Enchiridion of Epictetus
Chapter 1 of the Enchiridion of Epictetus from a 1683 edition in Greek and Latin
|Author||Epictetus / Arrian|
|AD c. 125|
The Enchiridion or Manual of Epictetus (Ancient Greek: Ἐγχειρίδιον Ἐπικτήτου, Enkheirídion Epiktḗtou) is a short manual of Stoic ethical advice compiled by Arrian, a 2nd-century disciple of the Greek philosopher Epictetus.
Although the content is similar to the Discourses of Epictetus, it is not a summary of the Discourses but rather a compilation of practical precepts. Eschewing metaphysics, Arrian focused his attention on Epictetus's work applying philosophy in daily life. The primary theme is that one should accept what happens:
What upsets people is not things themselves but their judgments about the things. For example, "death is nothing dreadful (or else it would have appeared dreadful to Socrates)..."
— Chapter Five
However, "some things are up to us and some are not up to us" and we must act accordingly, taking responsibility for planning and enacting what we can with virtue without becoming upset or disheartened by obstacles and reverses beyond our control.
For many centuries, the Enchiridion maintained its authority both with Christians and Pagans. Two Christian writers – Nilus and an anonymous contemporary – wrote paraphrases of it in the early 5th century and Simplicius of Cilicia wrote a commentary upon it in the 6th. The work was first published in Latin translation by Poliziano in Rome in 1493; Beroaldus published another edition in Bologna in 1496. The original Greek was first published in Venice with the Simplicius's commentary in 1528 and an English translation appeared as early as 1567. The book was a common school text in Scotland during the Scottish Enlightenment. Adam Smith had a 1670 edition in his library, acquired as a schoolboy.
There have been many English translations of the Enchiridion. Translations of the Discourses (e.g. Elizabeth Carter's and George Long's) have included the Enchiridion and it has often been included with other moral writings from the ancient world, such as the Tablet of Cebes. Some notable translations of the Enchiridion include:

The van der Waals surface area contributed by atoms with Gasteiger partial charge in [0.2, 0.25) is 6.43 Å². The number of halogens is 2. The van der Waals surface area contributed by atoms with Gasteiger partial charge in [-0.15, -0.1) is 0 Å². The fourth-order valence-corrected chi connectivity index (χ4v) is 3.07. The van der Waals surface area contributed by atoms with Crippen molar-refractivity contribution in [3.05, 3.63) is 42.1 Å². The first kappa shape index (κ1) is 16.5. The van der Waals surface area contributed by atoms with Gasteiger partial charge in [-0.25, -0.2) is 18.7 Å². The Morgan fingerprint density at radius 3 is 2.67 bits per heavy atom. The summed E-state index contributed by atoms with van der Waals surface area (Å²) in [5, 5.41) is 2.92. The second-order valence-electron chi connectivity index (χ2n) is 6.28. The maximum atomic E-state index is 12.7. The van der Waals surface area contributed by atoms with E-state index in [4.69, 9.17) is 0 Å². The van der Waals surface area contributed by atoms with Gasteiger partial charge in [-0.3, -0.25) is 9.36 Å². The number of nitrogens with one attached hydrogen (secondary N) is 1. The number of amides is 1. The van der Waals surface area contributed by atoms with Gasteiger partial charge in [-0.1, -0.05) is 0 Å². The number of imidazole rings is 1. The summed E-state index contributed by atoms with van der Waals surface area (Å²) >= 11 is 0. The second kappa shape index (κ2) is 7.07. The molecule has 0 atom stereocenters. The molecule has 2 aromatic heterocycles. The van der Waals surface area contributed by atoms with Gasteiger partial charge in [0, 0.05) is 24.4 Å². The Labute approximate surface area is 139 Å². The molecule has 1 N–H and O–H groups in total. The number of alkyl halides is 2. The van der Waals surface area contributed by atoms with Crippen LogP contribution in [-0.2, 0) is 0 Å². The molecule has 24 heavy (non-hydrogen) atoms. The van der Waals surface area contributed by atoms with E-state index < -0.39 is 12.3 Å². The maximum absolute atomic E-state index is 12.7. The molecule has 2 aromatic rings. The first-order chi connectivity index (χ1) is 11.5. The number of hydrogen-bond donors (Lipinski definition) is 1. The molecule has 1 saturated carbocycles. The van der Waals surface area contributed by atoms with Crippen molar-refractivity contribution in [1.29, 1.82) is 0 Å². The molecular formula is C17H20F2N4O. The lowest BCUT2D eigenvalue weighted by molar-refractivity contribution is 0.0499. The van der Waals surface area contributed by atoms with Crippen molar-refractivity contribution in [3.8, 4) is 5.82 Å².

- James Sandford, 1567, The Manual of Epictetus, Translated out of Greek into French, and now into English.
- John Healey, 1610, Epictetus his Manual and Cebes his Table.
- John Davies, 1670, The Life and Philosophy of Epictetus, with the Emblem of Human Life by Cebes.
- Ellis Walker, 1692, Epictetus, his Enchiridion made English in a poetical paraphrase.
- George Stanhope, 1694, Epictetus his Morals, with Simplicius his Comment.
- William Bond, 1736, The Manual of Epictetus the Philosopher.
- Thomas William Rolleston, 1881, The Encheiridion of Epictetus.
- Thomas Talbot, 1881, The Encheiridion of Epictetus and The Golden Verses of Pythagoras.
- P. E. Matheson, 1916, The Discourses of Epictetus, The Manual Of Epictetus
- Nicholas P. White, 1983, Handbook of Epictetus (Hackett Publishing co. Indianapolis, Indiana)
- Robert Dobbin, 2008, Discourses and Selected Writings (Penguin Classics, City of Westminster, London)
- Handbook of Epictetus, trans. Nicholas P. White, Hackett Publishing Company, 1983.
- Phillipson, Nicholas (2010). Adam Smith: An Enlightened Life. Yale University Press. p. 19.
|English Wikisource has original text related to this article:|
|Greek Wikisource has original text related to this article:|
- Text of translation by Elizabeth Carter, circa 1750, The Enchiridion
- Text of translation by P. E. Matheson, 1916, The Discourses of Epictetus, The Manual Of Epictetus
- Free audiobook of The Enchiridion (Elizabeth Carter translation) at Librivox.org.
- Simplicius of Cilicia, Commentary on the Enchiridion of Epictetus, translated by George Stanhope, 1722.